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Barring delays, an epic legal battle is expected to be decided this year.
Soon afterwards, Texaco signed the agreement with the Ecuadorean government to clean up 160 waste sites in exchange for immunity from any future legal claims.
“If you go to those areas today, the area is grazing land, jungle or palm oil plantations,” said Campbell, the Chevron spokesman. By contrast, he said, many concerned eco-tourists and journalists have been taken to sites that were polluted by Petroecuador, not Texaco.
Another problem is what he described as a corrupt and biased legal system in Ecuador.
For example, he said that Cabrera, the court-appointed expert charged with reconciling differences between the two sides, is in cahoots with the plaintiffs and has lifted passages from their briefs for his own reports.
Meanwhile, President Correa, a left-wing nationalist who was re-elected April 26, has lambasted Chevron in public, making it even harder for the company to receive a fair trial, according to Campbell.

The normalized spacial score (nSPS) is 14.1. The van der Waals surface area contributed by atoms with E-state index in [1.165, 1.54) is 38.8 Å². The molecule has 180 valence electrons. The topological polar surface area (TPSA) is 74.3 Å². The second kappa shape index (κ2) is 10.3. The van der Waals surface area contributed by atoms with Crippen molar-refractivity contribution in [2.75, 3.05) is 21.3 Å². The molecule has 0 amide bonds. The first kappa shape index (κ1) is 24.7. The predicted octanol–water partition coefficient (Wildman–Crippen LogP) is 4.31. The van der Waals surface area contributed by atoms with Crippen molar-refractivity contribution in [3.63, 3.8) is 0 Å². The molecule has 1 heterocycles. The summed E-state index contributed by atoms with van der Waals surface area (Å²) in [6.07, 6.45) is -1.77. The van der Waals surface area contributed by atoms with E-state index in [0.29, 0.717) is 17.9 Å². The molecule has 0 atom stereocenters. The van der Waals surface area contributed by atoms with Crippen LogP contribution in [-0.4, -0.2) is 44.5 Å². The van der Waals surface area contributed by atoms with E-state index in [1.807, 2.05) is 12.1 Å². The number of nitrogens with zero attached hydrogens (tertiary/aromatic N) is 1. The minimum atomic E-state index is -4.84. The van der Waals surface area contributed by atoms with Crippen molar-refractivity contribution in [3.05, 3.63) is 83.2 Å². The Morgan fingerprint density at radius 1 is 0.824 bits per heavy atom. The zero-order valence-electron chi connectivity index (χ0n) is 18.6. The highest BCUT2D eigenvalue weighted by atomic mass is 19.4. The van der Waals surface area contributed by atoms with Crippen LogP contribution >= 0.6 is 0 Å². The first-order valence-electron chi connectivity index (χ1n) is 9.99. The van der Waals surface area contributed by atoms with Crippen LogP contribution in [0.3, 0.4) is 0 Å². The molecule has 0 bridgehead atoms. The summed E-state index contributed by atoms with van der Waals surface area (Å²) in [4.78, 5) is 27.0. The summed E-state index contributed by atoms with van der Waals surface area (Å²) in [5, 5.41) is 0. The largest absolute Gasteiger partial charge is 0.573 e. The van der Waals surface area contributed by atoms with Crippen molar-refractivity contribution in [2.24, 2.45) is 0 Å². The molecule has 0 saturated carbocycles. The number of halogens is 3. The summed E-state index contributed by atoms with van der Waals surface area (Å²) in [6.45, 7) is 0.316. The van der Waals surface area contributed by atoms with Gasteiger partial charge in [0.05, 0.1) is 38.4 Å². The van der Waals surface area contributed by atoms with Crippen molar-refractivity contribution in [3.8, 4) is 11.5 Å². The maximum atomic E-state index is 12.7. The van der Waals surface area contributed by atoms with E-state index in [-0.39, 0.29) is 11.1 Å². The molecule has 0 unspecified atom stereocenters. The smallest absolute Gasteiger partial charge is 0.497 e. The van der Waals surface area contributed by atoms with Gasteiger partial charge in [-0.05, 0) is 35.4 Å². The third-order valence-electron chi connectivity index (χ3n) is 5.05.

However, Chevron successfully petitioned a U.S. federal judge in New York — the former home of Texaco’s world headquarters, and the place where the suit was originally filed in 1993 — to transfer the case to Ecuador. In doing so, Chevron praised Ecuador’s legal system as fair and professional.
The plaintiffs, in turn, call Texaco’s immunity agreement the product of corrupt wheeling and dealing. Two Chevron lawyers and seven former Ecuadorean government officials who put together the agreement are now under criminal indictment for lying about the results of Texaco’s clean-up.
Amid all the legal wrangling, the lawsuit has produced about 150,000 pages of testimony and has dragged on for a decade and a half. Barring more delays, the judge is expected to rule on the case by the end of the year.
If Chevron loses, Campbell vowed that the company would appeal. “We’re going to fight this until hell freezes over,” he said. “And then we’ll fight it out on the ice.”
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